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Christians, Starbucks Cups, and Religious Freedom
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Summary: Amidst Christians’ complaints about plain red Starbucks cups, questions of religious freedom come up.

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Starbucks’ choice to debut plain, ombre red cups as part of their holiday cheer this season has caused uproar among Evangelical Christians. Although the Starbucks cups aren’t so much a religious freedom issue, the outcry against them (including the hashtag #merrychristmasstarbucks) highlights the impact of the voice of Christians today.

In this Starbucks kerfuffle, presidential candidate Donald Trump has even suggested boycotting the coffee chain because of their plain red cups. Although he was clearly pandering to the Evangelical Christian base, does he have a point? Is it fair to subject all Americans to the views of religious Christians?

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Legally, this seems like an obvious no. But laws have increasingly protected the “rights” of Christians to act as bigots.

The Hobby Lobby case cemented the idea of corporate religious freedom. The decision allowed an exemption to the birth control mandate of the Affordable Care Act for religious employers with “sincerely held religious beliefs” against contraceptives.



This meant yet another enforcement of the idea that corporations should be treated like people. And that means that corporations are allowed to act at the expense of actual people who work for them, in ways that include allowing birth control to be prohibitively expensive to their employees. The Hobby Lobby case expanded the rights of a corporation, because it was owned by people, to impose its religious beliefs on those working for them.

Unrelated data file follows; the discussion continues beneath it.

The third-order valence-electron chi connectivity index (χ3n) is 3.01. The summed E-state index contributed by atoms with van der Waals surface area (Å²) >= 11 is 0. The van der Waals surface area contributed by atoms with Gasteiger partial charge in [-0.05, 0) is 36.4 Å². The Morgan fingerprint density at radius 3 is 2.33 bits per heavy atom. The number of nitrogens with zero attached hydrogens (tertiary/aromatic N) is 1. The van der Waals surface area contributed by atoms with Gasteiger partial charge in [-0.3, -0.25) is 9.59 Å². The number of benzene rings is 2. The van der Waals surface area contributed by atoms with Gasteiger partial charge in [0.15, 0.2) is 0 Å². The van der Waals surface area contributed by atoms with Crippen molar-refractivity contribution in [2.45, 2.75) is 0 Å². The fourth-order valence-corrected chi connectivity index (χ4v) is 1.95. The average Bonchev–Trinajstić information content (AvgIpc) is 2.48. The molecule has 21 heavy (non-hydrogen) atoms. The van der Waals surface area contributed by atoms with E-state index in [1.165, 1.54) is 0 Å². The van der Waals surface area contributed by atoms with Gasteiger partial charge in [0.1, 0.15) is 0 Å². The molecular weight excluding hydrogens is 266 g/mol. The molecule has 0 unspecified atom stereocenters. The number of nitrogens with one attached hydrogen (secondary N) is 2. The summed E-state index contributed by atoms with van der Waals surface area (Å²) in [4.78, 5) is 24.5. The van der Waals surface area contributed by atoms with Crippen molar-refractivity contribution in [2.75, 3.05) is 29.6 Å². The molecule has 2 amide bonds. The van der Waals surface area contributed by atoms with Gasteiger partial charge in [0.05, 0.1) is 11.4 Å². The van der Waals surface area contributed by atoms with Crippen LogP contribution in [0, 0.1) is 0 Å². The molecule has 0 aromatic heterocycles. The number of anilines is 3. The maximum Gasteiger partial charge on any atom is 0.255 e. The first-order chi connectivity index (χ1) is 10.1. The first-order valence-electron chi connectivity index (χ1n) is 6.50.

Last spring, there was the question of whether businesses could refuse service to gay couples. Indiana initiated “religious freedom” laws that protected businesses from having to serve gay couples, followed by other states. A pizza place announced that it would refuse to “cater a gay wedding.” Thousands of Americans left negative Yelp reviews condemning the business, but there was also a wave of support for the pizza place by religious Christians, even starting a crowdfunding campaign for them.

Although protests caused the pizza place to close and the laws to be recanted, there was an actual consideration that law could protect bigots from serving the people they didn’t like – much like lunch counters refused to serve African Americans during the Jim Crow era. Ultimately, America pressured these states into repealing these laws, but they, too, initially thought that “sincerely held religious beliefs” could and should trump constitutional protections under the law.

Most recently, Kim Davis clamored loudly that being obligated to issue marriage licenses to gay couples violated her rights as a Christian. She went to jail in contempt of court rather than issue marriage licenses to anyone because she refused to recognize same-sex marriage – despite the Supreme Court ruling that made same-sex marriage legal. Christian groups supported Davis loudly – in the name of religious freedom – in the midst of a national uproar.

Ironically, the Kim Davis press seems to have backfired. More and more Americans oppose “religious freedom” laws, such as those in Indiana “protecting” Christians’ rights not to bake cakes for gay weddings, or what Kim Davis would have liked to have seen – allowing her the right not to do her job as a civil employee because she was against same-sex marriage in her personal beliefs.

So what does this mean for the current Starbucks drama? Perhaps a few vocal Christians will keep making a big deal out of these red cups. But, ultimately, it will probably backfire in the same way Kim Davis’ protest did, causing liberal and moderate Americans to dismiss the concerns of religious Christians as examples of extremist, bigoted beliefs.

 

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